15 thoughts on “Flashback: CDC says gun at home increases suicide risk by 500%”

  1. In the whole article, only three statistics are presented—and those are very misleading.

    First: “…having a firearm in your home…increased the risk that someone in your family would die from a firearm homicide. It increased the risk almost 300 percent, almost three times as high.”

    How many of these people are law abiding citizens? If gang members and other criminals are included in this statistic, the issue of home security is irrelevant. For that matter what is counted as a homicide and did all of these “homicides” occur in the home. Do you count, for example, a felon wielding an illegally obtained firearm shot in an altercation with police as a firearm homicide? Do you count a man shooting his wife with a firearm he purchased an hour earlier?
    Even among law abiding citizens, the cause and effect is questionable. Would you not be more likely to buy a firearm for home defense if you lived in an area with higher crime rates? In any case, the notion that buying a firearm suddenly sends armed thugs running to your house or turns you into a homicidal maniac is absurd, but you don’t question these things when the forgone conclusion is: guns must be banned.

    Second: “…the risk that someone in your home would commit suicide went up. It went up five-fold if you had a gun in the home.”

    Again, the cause and effect makes no sense. Does this include guns bought within a day or even a week of the suicide? Are we to believe that people randomly pick up a gun and blow their brains out after a bad day at work when they otherwise would have taken a few deep breaths and decided to make tomorrow a better day?

    Third, they say that there are 30,000 gun deaths a year. Even assuming that those are all law abiding citizens killed with legally obtained guns, there are over 30,000 deaths from auto accidents yearly. Do we ban cars too? On second thought, the green kooks might not find that an absurd notion.

  2. I could believe that if you are assaulted a knife is more lethal than a gun just because of the danger of blood loss.

    Suicide is entirely different. Considering that distinction, I think you and MT Geoff are both correct.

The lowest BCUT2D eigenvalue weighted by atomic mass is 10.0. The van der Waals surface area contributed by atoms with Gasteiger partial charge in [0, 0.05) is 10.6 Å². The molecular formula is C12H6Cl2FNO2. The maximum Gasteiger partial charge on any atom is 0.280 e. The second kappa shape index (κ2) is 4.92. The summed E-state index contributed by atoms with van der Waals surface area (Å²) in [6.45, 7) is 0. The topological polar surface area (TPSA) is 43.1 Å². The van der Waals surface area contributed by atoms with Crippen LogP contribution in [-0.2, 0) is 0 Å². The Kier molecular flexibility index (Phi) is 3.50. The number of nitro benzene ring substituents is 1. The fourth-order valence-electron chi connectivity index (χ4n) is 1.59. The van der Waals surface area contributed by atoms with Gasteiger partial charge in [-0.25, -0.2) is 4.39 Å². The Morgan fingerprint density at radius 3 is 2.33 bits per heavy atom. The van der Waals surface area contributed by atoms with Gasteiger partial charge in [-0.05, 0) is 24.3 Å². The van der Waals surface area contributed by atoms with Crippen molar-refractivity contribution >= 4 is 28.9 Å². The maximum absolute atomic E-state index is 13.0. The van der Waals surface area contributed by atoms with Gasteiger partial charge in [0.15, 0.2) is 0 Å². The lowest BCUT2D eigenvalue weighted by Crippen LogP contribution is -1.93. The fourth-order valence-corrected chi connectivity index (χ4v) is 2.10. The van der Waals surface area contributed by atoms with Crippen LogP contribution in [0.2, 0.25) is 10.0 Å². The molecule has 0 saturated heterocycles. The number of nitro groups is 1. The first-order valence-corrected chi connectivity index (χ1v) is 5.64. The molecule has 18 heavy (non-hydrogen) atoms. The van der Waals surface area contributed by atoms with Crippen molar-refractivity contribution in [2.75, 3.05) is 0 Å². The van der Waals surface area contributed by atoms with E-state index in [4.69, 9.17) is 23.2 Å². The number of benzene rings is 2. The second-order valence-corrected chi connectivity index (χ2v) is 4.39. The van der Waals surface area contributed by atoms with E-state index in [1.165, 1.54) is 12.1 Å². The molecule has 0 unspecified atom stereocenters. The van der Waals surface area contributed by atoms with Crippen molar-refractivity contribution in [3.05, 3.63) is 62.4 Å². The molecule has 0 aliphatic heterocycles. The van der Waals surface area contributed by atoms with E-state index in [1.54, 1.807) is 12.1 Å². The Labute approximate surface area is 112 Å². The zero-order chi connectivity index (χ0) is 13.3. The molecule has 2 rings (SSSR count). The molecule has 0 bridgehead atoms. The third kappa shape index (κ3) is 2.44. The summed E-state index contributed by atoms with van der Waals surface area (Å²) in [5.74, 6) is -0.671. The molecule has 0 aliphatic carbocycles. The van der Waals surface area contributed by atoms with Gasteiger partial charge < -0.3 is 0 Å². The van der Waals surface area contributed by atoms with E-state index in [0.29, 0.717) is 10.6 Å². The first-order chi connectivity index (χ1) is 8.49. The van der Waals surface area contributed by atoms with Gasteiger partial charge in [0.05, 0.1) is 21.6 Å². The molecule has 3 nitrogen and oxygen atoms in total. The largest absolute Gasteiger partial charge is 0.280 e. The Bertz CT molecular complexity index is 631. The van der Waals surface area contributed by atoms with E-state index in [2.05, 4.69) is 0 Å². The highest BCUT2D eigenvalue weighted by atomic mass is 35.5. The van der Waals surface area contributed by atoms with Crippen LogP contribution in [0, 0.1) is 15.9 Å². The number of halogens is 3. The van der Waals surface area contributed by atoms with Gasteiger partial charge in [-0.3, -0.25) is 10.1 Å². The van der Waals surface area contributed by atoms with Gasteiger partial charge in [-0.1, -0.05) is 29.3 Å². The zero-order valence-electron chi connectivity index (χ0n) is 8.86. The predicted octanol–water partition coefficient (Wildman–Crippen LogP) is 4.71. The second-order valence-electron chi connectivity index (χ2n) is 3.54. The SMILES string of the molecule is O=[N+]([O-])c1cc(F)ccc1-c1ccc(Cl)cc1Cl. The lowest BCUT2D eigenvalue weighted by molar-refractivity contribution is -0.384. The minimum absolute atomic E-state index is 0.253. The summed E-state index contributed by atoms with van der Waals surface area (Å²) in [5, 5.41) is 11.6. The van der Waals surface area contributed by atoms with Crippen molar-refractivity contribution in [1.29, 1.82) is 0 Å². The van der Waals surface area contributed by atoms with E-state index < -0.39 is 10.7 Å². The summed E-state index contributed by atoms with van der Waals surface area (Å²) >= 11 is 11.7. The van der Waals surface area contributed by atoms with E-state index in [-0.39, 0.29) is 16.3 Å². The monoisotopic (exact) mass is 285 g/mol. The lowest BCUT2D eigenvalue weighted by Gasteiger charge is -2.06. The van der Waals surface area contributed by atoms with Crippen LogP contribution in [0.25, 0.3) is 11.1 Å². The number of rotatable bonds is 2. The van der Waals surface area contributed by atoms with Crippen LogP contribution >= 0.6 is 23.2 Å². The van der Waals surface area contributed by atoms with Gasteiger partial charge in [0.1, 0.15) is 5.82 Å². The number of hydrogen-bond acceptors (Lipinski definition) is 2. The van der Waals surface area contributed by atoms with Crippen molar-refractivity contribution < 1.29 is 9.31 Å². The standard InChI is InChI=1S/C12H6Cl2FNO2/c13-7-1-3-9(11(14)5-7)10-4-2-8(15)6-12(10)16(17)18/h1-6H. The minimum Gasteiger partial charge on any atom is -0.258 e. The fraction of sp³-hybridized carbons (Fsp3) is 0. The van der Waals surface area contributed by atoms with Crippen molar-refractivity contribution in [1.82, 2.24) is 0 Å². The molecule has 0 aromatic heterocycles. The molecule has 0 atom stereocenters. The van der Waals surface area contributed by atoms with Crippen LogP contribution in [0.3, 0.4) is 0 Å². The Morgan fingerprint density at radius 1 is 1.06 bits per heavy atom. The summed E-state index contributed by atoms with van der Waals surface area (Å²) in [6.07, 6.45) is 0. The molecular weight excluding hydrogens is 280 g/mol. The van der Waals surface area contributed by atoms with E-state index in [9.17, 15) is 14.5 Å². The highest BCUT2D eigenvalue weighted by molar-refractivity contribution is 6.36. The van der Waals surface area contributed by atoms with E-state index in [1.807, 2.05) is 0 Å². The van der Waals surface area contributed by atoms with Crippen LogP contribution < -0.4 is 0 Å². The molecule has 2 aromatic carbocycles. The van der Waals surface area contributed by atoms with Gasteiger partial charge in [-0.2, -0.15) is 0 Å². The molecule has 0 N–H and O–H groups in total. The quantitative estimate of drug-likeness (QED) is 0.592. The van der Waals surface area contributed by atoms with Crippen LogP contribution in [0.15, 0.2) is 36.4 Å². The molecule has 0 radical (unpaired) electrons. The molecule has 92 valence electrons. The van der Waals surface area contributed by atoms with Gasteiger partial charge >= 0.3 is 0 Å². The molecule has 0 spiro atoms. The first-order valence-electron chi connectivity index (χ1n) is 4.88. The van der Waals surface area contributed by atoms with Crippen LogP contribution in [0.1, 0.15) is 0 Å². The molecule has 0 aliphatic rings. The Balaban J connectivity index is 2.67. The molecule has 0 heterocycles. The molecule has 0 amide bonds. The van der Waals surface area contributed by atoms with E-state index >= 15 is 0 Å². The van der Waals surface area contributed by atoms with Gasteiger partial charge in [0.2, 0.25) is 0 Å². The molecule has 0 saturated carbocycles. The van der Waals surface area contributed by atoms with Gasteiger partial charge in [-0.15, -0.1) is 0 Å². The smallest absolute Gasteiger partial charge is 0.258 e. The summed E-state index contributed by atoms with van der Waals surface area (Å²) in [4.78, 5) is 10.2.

3. Saw that after I posted. BTW, are the gun laws in Detroit that strict? I thought they were pretty much the same as the rest of Michigan, which are not bad.

  4. Attempted suicide by firearm is a pretty certain way to succeed and may be the prime choice of those who really want to do it. How many of them would try one of the more certain next choice if guns were not available?

  5. There are twice as many suicides by firearm discharge than there are homicides by firearm discharge. And we are supposed to give up our rights because of the homicides.

  6. The odds of a person killing themselves is really small. Tiny, in fact. Increase that by Five Hundred Percent (wow!) (actually, just multiply by five) and you still get a really dinky number.

    Are we really supposed to be that terribly impressed by eentsie-teentsie numbers? And heck, it’s a voluntary personal choice anyhow.

    I wish these people would study something we should care about.

  7. They’re always bringing up suicides with respect to gun laws. I suppose, because a gun increases the odds that an attempt will be successful. But there is little causal evidence tying suicide rates to gun access.

    According to government records, the highest suicides rates are in the cities and states with the strictest gun laws, such as Detroit. And globally, the picture is worse. Some of the highest suicide rates in the world are in nations with very strict gun laws, Japan being the most familiar.